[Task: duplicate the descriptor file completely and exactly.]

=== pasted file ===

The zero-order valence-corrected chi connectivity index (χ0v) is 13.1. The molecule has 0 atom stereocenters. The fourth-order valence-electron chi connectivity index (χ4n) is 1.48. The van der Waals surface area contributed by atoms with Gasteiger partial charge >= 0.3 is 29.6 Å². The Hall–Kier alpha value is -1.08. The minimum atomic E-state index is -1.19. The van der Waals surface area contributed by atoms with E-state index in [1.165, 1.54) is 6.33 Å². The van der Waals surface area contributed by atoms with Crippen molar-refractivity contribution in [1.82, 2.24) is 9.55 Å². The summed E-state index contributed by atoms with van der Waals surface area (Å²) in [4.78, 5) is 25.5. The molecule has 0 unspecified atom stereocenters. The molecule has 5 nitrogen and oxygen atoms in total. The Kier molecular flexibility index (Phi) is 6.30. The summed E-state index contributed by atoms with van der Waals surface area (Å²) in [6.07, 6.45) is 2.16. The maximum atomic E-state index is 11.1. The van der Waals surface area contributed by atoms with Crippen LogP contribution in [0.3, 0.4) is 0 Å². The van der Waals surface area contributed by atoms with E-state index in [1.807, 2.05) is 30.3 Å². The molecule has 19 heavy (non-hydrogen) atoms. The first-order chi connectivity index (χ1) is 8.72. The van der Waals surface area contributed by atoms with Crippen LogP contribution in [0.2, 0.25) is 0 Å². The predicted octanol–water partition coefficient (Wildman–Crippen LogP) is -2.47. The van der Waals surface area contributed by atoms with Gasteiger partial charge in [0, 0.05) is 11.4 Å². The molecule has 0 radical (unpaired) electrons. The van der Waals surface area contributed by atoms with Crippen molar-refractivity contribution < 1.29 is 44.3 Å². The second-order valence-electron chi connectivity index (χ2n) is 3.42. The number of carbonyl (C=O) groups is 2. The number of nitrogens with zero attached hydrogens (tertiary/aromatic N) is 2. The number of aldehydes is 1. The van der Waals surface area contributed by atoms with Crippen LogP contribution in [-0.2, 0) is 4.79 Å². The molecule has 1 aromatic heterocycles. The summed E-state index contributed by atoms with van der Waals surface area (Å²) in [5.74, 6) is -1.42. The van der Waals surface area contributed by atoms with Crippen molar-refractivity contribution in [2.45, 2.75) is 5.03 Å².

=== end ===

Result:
The zero-order valence-corrected chi connectivity index (χ0v) is 13.1. The molecule has 0 atom stereocenters. The fourth-order valence-electron chi connectivity index (χ4n) is 1.48. The van der Waals surface area contributed by atoms with Gasteiger partial charge >= 0.3 is 29.6 Å². The Hall–Kier alpha value is -1.08. The minimum atomic E-state index is -1.19. The van der Waals surface area contributed by atoms with E-state index in [1.165, 1.54) is 6.33 Å². The van der Waals surface area contributed by atoms with Crippen molar-refractivity contribution in [1.82, 2.24) is 9.55 Å². The summed E-state index contributed by atoms with van der Waals surface area (Å²) in [4.78, 5) is 25.5. The molecule has 0 unspecified atom stereocenters. The molecule has 5 nitrogen and oxygen atoms in total. The Kier molecular flexibility index (Phi) is 6.30. The summed E-state index contributed by atoms with van der Waals surface area (Å²) in [6.07, 6.45) is 2.16. The maximum atomic E-state index is 11.1. The van der Waals surface area contributed by atoms with Crippen LogP contribution in [0.3, 0.4) is 0 Å². The van der Waals surface area contributed by atoms with E-state index in [1.807, 2.05) is 30.3 Å². The molecule has 19 heavy (non-hydrogen) atoms. The first-order chi connectivity index (χ1) is 8.72. The van der Waals surface area contributed by atoms with Crippen LogP contribution in [0.2, 0.25) is 0 Å². The predicted octanol–water partition coefficient (Wildman–Crippen LogP) is -2.47. The van der Waals surface area contributed by atoms with Gasteiger partial charge in [0, 0.05) is 11.4 Å². The molecule has 0 radical (unpaired) electrons. The van der Waals surface area contributed by atoms with Crippen molar-refractivity contribution < 1.29 is 44.3 Å². The second-order valence-electron chi connectivity index (χ2n) is 3.42. The number of carbonyl (C=O) groups is 2. The number of nitrogens with zero attached hydrogens (tertiary/aromatic N) is 2. The number of aldehydes is 1. The van der Waals surface area contributed by atoms with Crippen LogP contribution in [-0.2, 0) is 4.79 Å². The molecule has 1 aromatic heterocycles. The summed E-state index contributed by atoms with van der Waals surface area (Å²) in [5.74, 6) is -1.42. The van der Waals surface area contributed by atoms with Crippen molar-refractivity contribution in [2.45, 2.75) is 5.03 Å².